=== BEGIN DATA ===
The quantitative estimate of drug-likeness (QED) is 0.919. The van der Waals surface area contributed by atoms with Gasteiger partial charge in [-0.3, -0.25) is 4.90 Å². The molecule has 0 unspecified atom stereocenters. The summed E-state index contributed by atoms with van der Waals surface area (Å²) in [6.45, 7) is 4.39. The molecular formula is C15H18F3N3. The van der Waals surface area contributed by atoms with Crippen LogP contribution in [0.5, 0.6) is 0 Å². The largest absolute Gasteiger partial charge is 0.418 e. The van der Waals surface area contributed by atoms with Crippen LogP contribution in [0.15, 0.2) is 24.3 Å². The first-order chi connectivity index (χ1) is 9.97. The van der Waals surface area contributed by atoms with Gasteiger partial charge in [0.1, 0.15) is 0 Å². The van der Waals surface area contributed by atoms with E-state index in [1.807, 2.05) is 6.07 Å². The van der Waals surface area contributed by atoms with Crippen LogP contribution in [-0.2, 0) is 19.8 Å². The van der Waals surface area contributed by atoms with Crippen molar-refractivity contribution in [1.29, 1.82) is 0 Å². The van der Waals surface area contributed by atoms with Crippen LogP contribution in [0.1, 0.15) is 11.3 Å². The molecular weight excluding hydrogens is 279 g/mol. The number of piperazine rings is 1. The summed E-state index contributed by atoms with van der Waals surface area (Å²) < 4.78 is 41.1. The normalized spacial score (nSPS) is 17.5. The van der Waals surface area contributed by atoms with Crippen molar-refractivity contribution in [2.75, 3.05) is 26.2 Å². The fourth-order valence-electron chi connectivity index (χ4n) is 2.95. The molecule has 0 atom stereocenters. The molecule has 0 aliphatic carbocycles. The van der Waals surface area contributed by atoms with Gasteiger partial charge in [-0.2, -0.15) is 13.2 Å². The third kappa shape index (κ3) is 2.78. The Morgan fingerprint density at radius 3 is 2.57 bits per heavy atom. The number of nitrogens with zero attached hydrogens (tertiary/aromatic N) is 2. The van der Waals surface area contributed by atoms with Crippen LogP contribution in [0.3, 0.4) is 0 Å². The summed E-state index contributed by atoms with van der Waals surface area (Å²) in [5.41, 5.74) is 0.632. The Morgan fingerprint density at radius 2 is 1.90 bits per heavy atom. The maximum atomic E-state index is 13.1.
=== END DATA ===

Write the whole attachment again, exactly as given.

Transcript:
The quantitative estimate of drug-likeness (QED) is 0.919. The van der Waals surface area contributed by atoms with Gasteiger partial charge in [-0.3, -0.25) is 4.90 Å². The molecule has 0 unspecified atom stereocenters. The summed E-state index contributed by atoms with van der Waals surface area (Å²) in [6.45, 7) is 4.39. The molecular formula is C15H18F3N3. The van der Waals surface area contributed by atoms with Crippen LogP contribution in [0.5, 0.6) is 0 Å². The largest absolute Gasteiger partial charge is 0.418 e. The van der Waals surface area contributed by atoms with Crippen LogP contribution in [0.15, 0.2) is 24.3 Å². The first-order chi connectivity index (χ1) is 9.97. The van der Waals surface area contributed by atoms with Gasteiger partial charge in [0.1, 0.15) is 0 Å². The van der Waals surface area contributed by atoms with E-state index in [1.807, 2.05) is 6.07 Å². The van der Waals surface area contributed by atoms with Crippen LogP contribution in [-0.2, 0) is 19.8 Å². The van der Waals surface area contributed by atoms with Crippen molar-refractivity contribution in [1.29, 1.82) is 0 Å². The van der Waals surface area contributed by atoms with Crippen LogP contribution in [0.1, 0.15) is 11.3 Å². The molecular weight excluding hydrogens is 279 g/mol. The number of piperazine rings is 1. The summed E-state index contributed by atoms with van der Waals surface area (Å²) < 4.78 is 41.1. The normalized spacial score (nSPS) is 17.5. The van der Waals surface area contributed by atoms with Crippen molar-refractivity contribution in [2.75, 3.05) is 26.2 Å². The fourth-order valence-electron chi connectivity index (χ4n) is 2.95. The molecule has 0 atom stereocenters. The molecule has 0 aliphatic carbocycles. The van der Waals surface area contributed by atoms with Gasteiger partial charge in [-0.2, -0.15) is 13.2 Å². The third kappa shape index (κ3) is 2.78. The Morgan fingerprint density at radius 3 is 2.57 bits per heavy atom. The number of nitrogens with zero attached hydrogens (tertiary/aromatic N) is 2. The van der Waals surface area contributed by atoms with Crippen LogP contribution in [0.3, 0.4) is 0 Å². The summed E-state index contributed by atoms with van der Waals surface area (Å²) in [5.41, 5.74) is 0.632. The Morgan fingerprint density at radius 2 is 1.90 bits per heavy atom. The maximum atomic E-state index is 13.1.